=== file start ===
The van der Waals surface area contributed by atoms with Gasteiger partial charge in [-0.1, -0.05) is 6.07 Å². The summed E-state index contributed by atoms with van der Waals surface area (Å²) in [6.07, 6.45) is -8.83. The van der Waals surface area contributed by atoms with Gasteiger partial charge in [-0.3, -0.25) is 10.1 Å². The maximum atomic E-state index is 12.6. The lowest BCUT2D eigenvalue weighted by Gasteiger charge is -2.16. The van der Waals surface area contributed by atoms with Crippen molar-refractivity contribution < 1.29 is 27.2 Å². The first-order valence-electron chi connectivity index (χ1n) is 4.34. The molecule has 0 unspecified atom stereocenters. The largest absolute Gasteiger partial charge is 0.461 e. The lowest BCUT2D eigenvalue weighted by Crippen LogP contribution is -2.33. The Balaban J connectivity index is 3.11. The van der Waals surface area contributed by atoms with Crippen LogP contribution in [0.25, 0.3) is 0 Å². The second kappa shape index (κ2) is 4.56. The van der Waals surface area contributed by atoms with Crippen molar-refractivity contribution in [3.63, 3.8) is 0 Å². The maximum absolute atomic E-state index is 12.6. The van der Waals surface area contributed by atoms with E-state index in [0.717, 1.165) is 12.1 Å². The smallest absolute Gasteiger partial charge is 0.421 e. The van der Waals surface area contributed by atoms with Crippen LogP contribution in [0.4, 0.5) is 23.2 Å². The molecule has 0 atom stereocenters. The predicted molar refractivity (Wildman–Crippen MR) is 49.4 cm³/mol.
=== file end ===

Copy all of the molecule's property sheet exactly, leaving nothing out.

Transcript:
The van der Waals surface area contributed by atoms with Gasteiger partial charge in [-0.1, -0.05) is 6.07 Å². The summed E-state index contributed by atoms with van der Waals surface area (Å²) in [6.07, 6.45) is -8.83. The van der Waals surface area contributed by atoms with Gasteiger partial charge in [-0.3, -0.25) is 10.1 Å². The maximum atomic E-state index is 12.6. The lowest BCUT2D eigenvalue weighted by Gasteiger charge is -2.16. The van der Waals surface area contributed by atoms with Crippen molar-refractivity contribution < 1.29 is 27.2 Å². The first-order valence-electron chi connectivity index (χ1n) is 4.34. The molecule has 0 unspecified atom stereocenters. The largest absolute Gasteiger partial charge is 0.461 e. The lowest BCUT2D eigenvalue weighted by Crippen LogP contribution is -2.33. The Balaban J connectivity index is 3.11. The van der Waals surface area contributed by atoms with Crippen LogP contribution in [0.25, 0.3) is 0 Å². The second kappa shape index (κ2) is 4.56. The van der Waals surface area contributed by atoms with Crippen molar-refractivity contribution in [3.63, 3.8) is 0 Å². The maximum absolute atomic E-state index is 12.6. The van der Waals surface area contributed by atoms with E-state index in [0.717, 1.165) is 12.1 Å². The smallest absolute Gasteiger partial charge is 0.421 e. The van der Waals surface area contributed by atoms with Crippen LogP contribution in [0.4, 0.5) is 23.2 Å². The molecule has 0 atom stereocenters. The predicted molar refractivity (Wildman–Crippen MR) is 49.4 cm³/mol.